The Basin is a superb example of the white wares with transparent ivory white or straw-colored glazes produced at the Ding ware kilns in north China from the tenth to the early thirteenth centuries. Earlier examples are characterized by the graceful, freehand flower motifs that decorate them, and the best Ding wares were greatly favored as imperial ceramics in the Northern Song (960–1127). Decorated with lotus flowers both inside and out, the Basin is one of a very small number of large-scale Ding ware bowls. Fired mouth-down in the kiln, it is finished with a metal band over the unglazed rim.
Porcelain with glaze
Northern Song Dynasty
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Bowl, 960-1127. Porcelain with glaze, 5 x 9 5/8 in. (12.7 x 24.5 cm). Brooklyn Museum, Anonymous gift, 47.219.20. Creative Commons-BY (Photo: Brooklyn Museum, 47.219.20_SL1.jpg)
overall, 47.219.20_SL1.jpg. Brooklyn Museum photograph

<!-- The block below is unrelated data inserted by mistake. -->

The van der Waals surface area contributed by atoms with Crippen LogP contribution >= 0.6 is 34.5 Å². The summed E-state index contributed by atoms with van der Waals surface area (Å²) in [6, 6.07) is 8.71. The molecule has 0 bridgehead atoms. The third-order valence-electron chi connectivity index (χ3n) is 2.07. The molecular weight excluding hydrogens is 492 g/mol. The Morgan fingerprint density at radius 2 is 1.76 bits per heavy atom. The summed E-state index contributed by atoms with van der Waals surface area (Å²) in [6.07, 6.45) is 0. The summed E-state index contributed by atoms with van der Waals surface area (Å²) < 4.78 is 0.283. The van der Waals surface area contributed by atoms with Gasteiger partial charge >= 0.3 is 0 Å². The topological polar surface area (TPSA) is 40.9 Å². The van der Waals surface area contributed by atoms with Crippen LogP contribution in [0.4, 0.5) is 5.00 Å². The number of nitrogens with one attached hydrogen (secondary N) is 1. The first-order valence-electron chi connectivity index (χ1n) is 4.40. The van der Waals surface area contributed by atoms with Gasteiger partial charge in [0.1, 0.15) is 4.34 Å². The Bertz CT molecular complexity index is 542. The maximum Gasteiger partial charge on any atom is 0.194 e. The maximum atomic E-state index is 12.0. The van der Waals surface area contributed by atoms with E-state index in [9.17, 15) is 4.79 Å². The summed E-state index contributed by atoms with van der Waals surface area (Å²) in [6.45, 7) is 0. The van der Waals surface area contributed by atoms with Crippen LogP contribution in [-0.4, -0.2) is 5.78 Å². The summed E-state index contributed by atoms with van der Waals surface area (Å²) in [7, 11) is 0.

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Bowl: lipped mouth that flares slightly; deep belly that contracts down; shallow splayed foot. Billowing waves patterns on bottom of interior. Incised decoration of 4 interlocking blossoms of peony flowers on interior wall. 2 groups of interlocking lotus flowers on exterior wall.
Clear glaze covers the vessel's interior and exterior. Rim and circular foot are unglazed. Glaze is a lime glaze with less than 1% iron. Fired within an oxidizing atmosphere, the glaze is a white glaze with a yellow tone. Daily used ware.
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